Chilling Injury in Corn and Soybeans
April 22, 2015
If you're considering going to the field this week to start planting, be sure to check predicted temperatures for the critical 48 hours after planting as well as average soil temperatures for the previous seven days to avoid germination problems.
Corn Cold Stress Corn seed is very sensitive to soil and soil water temperatures below 50°F during the first 48 hours after planting. This is when water rushes into the seed to rehydrate the cells through a process known as imbibition. If temperatures are below 50°F, cells can rupture, which can lead to nonviable swollen kernels and aborted growth of the radicle (root) and coleoptile (shoot). Cold temperatures will interfere with proper hydration of cell membranes and could lead to chilling injury and reduced yield.
When temperatures remain above 50°F for the first 48 hours after planting, seeds can be expected to germinate. If the soil temperature dips below 50°F after the imbibition period, it usually isn't an issue as the seed will be taking in water through a slower process known as osmosis. With cooler temperatures germination will be delayed, but should occur.
For more information:
- Imbibitional Chilling Injury of Corn (UNL CropWatch)
- Cold Temperatures and Corn Chilling Injury (SDSU iGrow)
Soybean Cold Stress
Cold stress also can occur in soybean if the soil temperature falls below 50°F during the first 48 hours after planting.
The germination stage of soybean consists first of a very fast uptake of water (imbibitional phase) followed by a much slower uptake of water (osmotic phase). Chilling during the first phase can cause severe problems because the imbibed water is needed to rehydrate the cotyledons and embryo to the point that cell membranes become functional. Cold temperatures interfere with proper hydration of those membranes. The imbibitional phase typically is not very long (less than 24 hours) and can occur with relatively little soil moisture since the seed is dry. Thus, getting a cold rain 0-24 hours after you plant can lead to chilling injury in soybean and lower stands. A study by UNL researcher W.J. Bramlage et al. showed that when the soybean seed coat was removed, imbibition injury occurred within 30 minutes. With a seed coat, imbibition is slower and a longer exposure would be needed before chilling injury occurs.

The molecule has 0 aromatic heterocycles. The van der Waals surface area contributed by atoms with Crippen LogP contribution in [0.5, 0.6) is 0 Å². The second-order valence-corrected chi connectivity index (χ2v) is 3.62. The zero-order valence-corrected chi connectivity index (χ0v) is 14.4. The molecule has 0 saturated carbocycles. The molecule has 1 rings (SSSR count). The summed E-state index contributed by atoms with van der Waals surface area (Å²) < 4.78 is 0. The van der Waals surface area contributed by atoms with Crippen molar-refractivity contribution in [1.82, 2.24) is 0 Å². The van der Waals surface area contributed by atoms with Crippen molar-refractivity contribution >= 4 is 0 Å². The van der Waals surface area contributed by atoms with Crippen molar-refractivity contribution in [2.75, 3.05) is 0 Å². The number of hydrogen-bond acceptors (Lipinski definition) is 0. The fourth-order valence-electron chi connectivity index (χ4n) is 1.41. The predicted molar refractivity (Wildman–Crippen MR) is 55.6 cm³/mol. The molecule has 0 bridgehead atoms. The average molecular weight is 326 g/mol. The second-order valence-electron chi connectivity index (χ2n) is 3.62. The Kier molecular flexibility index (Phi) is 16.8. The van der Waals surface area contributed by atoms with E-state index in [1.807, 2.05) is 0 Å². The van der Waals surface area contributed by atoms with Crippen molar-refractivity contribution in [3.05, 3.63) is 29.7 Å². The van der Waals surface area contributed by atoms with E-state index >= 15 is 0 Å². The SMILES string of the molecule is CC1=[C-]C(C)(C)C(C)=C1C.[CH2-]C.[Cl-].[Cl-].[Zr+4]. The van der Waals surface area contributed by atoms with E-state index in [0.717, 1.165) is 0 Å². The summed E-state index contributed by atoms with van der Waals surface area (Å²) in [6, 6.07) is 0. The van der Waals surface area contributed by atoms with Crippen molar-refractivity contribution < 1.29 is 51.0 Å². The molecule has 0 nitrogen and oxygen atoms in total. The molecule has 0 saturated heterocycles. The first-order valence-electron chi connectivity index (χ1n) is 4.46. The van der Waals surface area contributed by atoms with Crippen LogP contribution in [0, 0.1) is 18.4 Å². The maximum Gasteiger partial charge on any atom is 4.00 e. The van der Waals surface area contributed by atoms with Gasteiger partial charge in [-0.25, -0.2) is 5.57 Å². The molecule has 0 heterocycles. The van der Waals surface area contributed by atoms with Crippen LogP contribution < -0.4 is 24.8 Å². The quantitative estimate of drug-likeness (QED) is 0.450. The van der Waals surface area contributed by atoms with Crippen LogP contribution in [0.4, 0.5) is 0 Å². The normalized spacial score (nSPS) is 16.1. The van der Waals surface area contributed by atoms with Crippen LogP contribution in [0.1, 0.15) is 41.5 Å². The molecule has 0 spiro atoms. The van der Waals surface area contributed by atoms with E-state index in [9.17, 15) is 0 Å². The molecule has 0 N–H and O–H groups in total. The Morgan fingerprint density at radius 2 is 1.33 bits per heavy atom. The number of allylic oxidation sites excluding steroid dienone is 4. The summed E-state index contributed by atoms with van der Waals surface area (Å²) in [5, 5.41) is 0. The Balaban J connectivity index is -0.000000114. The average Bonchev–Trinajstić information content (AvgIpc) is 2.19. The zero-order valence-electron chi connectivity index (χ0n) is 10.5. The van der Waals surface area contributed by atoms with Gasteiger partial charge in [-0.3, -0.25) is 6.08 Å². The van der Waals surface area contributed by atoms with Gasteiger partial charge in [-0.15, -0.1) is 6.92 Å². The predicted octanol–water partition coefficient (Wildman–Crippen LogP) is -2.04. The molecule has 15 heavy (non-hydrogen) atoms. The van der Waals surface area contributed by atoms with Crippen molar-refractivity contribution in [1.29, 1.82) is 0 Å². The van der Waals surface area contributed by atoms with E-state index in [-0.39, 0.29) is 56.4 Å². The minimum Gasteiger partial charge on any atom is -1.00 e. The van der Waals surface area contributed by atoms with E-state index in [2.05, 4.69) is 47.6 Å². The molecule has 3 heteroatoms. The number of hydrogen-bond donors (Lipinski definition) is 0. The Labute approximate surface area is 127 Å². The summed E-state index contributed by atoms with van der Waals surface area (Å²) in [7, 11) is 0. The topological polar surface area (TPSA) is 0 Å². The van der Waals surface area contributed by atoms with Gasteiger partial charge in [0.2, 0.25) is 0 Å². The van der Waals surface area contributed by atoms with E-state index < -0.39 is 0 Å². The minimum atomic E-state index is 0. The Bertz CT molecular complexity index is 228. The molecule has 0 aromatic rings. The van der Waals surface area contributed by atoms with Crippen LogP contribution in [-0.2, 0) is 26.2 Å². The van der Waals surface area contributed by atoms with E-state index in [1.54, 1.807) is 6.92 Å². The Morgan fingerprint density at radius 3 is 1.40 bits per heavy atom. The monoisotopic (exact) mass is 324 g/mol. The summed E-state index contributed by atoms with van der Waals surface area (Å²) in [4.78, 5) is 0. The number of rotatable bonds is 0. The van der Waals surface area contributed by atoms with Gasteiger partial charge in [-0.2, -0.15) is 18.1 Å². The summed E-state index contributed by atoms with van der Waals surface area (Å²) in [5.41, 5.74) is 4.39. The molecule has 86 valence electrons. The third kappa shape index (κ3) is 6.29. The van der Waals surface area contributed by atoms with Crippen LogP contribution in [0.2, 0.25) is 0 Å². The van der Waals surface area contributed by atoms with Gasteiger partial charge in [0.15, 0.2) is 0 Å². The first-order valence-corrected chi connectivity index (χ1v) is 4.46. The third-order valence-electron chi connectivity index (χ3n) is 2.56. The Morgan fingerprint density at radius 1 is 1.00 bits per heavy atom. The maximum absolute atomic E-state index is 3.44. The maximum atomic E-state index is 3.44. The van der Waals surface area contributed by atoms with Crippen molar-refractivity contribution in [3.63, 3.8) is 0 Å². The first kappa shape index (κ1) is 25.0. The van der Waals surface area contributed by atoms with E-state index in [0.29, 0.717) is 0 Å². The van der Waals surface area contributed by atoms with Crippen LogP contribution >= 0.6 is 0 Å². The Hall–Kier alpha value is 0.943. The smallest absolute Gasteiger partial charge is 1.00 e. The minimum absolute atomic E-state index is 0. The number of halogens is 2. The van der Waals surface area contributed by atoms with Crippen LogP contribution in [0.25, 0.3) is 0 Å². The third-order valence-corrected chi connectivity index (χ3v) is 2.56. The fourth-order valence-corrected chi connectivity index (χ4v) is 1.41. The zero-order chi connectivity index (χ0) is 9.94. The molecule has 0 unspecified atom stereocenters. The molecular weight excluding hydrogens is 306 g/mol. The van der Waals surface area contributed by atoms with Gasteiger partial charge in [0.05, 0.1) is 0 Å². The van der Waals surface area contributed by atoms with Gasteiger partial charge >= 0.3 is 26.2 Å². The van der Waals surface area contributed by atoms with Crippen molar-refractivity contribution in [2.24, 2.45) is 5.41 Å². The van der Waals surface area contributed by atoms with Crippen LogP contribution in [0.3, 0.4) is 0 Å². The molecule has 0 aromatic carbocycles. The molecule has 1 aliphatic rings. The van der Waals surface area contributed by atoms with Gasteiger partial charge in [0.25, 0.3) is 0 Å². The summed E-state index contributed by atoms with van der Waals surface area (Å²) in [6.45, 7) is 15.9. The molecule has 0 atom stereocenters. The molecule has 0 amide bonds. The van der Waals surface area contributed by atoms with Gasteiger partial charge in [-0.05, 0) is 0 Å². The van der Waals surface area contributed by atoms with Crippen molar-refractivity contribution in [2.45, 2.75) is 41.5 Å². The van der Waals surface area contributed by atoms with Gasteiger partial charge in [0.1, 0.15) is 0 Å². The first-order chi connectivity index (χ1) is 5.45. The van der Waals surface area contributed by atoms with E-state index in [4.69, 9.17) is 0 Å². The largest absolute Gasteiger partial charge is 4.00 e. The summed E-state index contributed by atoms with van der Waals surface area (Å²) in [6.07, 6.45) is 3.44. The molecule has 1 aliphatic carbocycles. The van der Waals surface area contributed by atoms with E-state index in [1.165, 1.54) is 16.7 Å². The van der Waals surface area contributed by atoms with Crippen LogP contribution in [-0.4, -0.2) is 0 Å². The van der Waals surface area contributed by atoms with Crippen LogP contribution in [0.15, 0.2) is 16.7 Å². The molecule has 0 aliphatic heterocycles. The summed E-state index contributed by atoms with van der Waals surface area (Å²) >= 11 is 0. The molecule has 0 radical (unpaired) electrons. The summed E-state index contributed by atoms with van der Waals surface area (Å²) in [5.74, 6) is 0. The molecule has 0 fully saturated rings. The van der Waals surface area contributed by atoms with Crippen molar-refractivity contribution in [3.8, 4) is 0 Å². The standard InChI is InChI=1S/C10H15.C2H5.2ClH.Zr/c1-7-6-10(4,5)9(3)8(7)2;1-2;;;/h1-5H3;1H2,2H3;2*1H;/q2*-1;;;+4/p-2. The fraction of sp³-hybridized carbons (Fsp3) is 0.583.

A key point to consider is that chilling injury is likely to be greater if soil temperatures were cold (conservatively, less than 50°F) at planting rather than becoming cold 24 or more hours after sowing. (The 50°F threshold is a change from previous CropWatch articles that listed 40°F as the injury threshold for soybeans during the imbibition stage.) The longer the seed is in the ground at warm soil temperatures before cold temperatures occur, the less likelihood there is of chilling injury. The bottom line is: You can consider planting soybeans if you think soil temperatures won't get cold (less than 50°F) for at least 24-48 hours after planting. If you planted two or more days before the cold rain, there should be no imbibitional injury due to cold temperature.
For more information:
- How Cold Stress Affects Soybean (UNL CropWatch)
- Tracking Air and Soil Temperatures in Soybeans (UNL CropWatch)
Checking Soil Temperature in Your Field
If you're thinking about planting:
- Check the average soil temperatures for the last seven days.
- Check the air temperature predicted for your area for the next 48 hours after planting. Note that soil temperatures, particularly in wet soils, change more slowly than air temperatures.
- Test the soil temperatures in your field. Get a thermometer with a probe (for example, a meat thermometer that's kept for soil tests). On the day you'd like to plant, take a reading just after dawn — this is the coldest period during a 24-hour timeframe — to determine today's soil temperature.
If the results of these tests indicate soil tests are currently below 50°F or are expected to drop for much of the 48-hour imbibition period, consider delaying planting. Wait until you feel confident that soil temperatures will be above 50°F for the 48 hours after planting.
Jim Specht, Professor Emeritus, Department of Agronomy and Horticulture
Jenny Rees, Extension Educator
Patricio Grassini, Cropping Systems Agronomist
Nathan Mueller, Extension Educator